In March 2020, I launched an online survey looking at the offensiveness of certain words. The idea came from some research I had carried out into the language of young people in Manchester, with a focus on swearing. I wrote an academic article called Teenage Swearing in the UK (email me if you are interested but don’t have access to the journal), and made the point that what different people view as ‘swearing’ or offensive varies enormously. People take offence at different things, depending on a) what was said; b) who said it; c) how it was said; and d) what the context was.
It’s actually quite difficult to explore people’s attitudes to offensive words in context. Once you start trying to account for all the different possible influencing factors, it is difficult to know where to stop. However, it is relatively straightforward to explore people’s attitudes to individual words, as long as you accept the obvious limitations (see below).
This survey was very simple. Participants were shown 11 isolated words, and asked to rate each of them on a scale of offensiveness with the prompt: ‘How offensive do you find each word?’. They used a slider, with a scale of 0-10 to give each word a rating. They were then asked to choose the most offensive words from the list (up to 3), by dragging the words into a box. Finally, they were asked to indicate their age, gender, and nationality. There was also a space for them to add any comments.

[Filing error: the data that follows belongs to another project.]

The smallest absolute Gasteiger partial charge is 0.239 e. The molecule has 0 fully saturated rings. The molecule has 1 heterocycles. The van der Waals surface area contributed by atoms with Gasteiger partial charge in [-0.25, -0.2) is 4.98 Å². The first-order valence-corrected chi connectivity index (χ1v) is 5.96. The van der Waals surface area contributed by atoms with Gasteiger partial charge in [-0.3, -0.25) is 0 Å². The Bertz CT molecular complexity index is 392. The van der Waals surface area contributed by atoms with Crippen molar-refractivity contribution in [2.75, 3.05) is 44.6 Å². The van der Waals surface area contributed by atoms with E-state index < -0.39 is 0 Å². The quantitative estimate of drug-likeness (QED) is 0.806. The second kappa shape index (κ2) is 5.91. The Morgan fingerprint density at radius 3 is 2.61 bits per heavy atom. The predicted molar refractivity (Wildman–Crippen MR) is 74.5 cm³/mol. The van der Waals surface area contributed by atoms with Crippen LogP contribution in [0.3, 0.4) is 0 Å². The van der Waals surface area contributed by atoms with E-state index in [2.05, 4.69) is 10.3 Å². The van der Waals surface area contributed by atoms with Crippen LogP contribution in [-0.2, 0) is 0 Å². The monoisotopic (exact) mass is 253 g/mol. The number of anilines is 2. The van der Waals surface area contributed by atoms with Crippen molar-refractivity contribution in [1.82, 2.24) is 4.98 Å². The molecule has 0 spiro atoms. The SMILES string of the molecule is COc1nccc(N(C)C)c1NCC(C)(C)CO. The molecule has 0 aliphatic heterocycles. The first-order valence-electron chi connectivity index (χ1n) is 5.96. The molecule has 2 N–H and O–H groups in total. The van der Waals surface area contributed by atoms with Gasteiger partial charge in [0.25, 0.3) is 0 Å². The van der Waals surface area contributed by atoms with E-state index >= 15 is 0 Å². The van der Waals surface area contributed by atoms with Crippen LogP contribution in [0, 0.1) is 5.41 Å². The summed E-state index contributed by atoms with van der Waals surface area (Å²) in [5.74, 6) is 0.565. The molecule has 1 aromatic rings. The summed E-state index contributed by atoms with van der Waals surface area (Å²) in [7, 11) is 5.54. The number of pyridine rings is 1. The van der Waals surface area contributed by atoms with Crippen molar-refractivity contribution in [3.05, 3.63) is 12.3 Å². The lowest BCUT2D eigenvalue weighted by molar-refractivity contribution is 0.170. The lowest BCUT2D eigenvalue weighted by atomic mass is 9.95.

The 11 words used were: arse/ass, bastard, bloody, bugger, cunt, dick, fuck, motherfucker, pissed (off), shit, wanker. The choice of these words was pretty arbitrary. I wanted relatively common words that I knew would be viewed as representing a range of offensiveness, but I consciously avoided some obvious words which were overtly sexist, racist or homophobic. A simple online survey is not the place to explore such complex language.
The survey ran for a week, and had 2788 complete responses. The age range and gender mix looked like this:
Far more women than men took part (1706 women, 983 men, 47 non-binary), and the largest age group was people in their 40s. The oldest participant was 85.
Although 69 nationalities took part, in many ways this became a study into specifically ‘English’ views on swearing, as most respondents said they were from England. The top 6 nationalities were English, American, Scottish, Canadian, Australian, Welsh.
Before I start with the results, it is worth highlighting the obvious limitations of the survey. Otherwise, some of you will be reading this unable to concentrate due to the desperate need to point out why it is bad research. This isn’t bad research, but it is simple research. The design of all research involves compromise in one way or another, and I compromised on sophistication in favour of attractiveness and shareability. I could have created a more detailed survey and tried to recruit maybe 50 participants, but I chose to keep it simple get more responses. This isn’t a PhD.
The biggest limitation is that offence depends on context, and this survey takes the words out of context. Several people made this point, either as an observation or as a criticism. I completely agree with this; context can be vital for meaning, especially with regard to offensive language. But I would also argue that some words are still perceived as being ‘stronger’ than others, even out of context. The survey is trying to explore that underlying ranking of the words.